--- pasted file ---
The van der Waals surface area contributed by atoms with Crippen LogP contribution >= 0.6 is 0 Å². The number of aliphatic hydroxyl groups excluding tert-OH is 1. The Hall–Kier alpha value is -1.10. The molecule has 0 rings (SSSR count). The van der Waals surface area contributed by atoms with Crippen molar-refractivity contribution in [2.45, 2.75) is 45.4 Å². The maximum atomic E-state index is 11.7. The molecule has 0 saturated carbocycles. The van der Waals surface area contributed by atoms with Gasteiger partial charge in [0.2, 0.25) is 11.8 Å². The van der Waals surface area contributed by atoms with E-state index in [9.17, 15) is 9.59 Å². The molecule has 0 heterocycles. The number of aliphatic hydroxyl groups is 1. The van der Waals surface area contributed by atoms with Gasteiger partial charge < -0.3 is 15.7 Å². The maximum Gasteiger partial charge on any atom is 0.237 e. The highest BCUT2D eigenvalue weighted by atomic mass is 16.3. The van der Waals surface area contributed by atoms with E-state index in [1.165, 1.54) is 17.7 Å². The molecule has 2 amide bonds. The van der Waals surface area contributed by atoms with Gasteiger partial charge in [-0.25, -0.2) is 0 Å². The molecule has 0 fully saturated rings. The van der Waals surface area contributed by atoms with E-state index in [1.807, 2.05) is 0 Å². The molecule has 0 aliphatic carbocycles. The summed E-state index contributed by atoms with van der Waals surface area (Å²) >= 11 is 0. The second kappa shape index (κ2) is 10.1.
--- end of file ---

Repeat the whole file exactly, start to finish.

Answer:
The van der Waals surface area contributed by atoms with Crippen LogP contribution >= 0.6 is 0 Å². The number of aliphatic hydroxyl groups excluding tert-OH is 1. The Hall–Kier alpha value is -1.10. The molecule has 0 rings (SSSR count). The van der Waals surface area contributed by atoms with Crippen molar-refractivity contribution in [2.45, 2.75) is 45.4 Å². The maximum atomic E-state index is 11.7. The molecule has 0 saturated carbocycles. The van der Waals surface area contributed by atoms with Gasteiger partial charge in [0.2, 0.25) is 11.8 Å². The van der Waals surface area contributed by atoms with E-state index in [9.17, 15) is 9.59 Å². The molecule has 0 heterocycles. The number of aliphatic hydroxyl groups is 1. The van der Waals surface area contributed by atoms with Gasteiger partial charge < -0.3 is 15.7 Å². The maximum Gasteiger partial charge on any atom is 0.237 e. The highest BCUT2D eigenvalue weighted by atomic mass is 16.3. The van der Waals surface area contributed by atoms with E-state index in [1.165, 1.54) is 17.7 Å². The molecule has 2 amide bonds. The van der Waals surface area contributed by atoms with Gasteiger partial charge in [-0.25, -0.2) is 0 Å². The molecule has 0 fully saturated rings. The van der Waals surface area contributed by atoms with E-state index in [1.807, 2.05) is 0 Å². The molecule has 0 aliphatic carbocycles. The summed E-state index contributed by atoms with van der Waals surface area (Å²) >= 11 is 0. The second kappa shape index (κ2) is 10.1.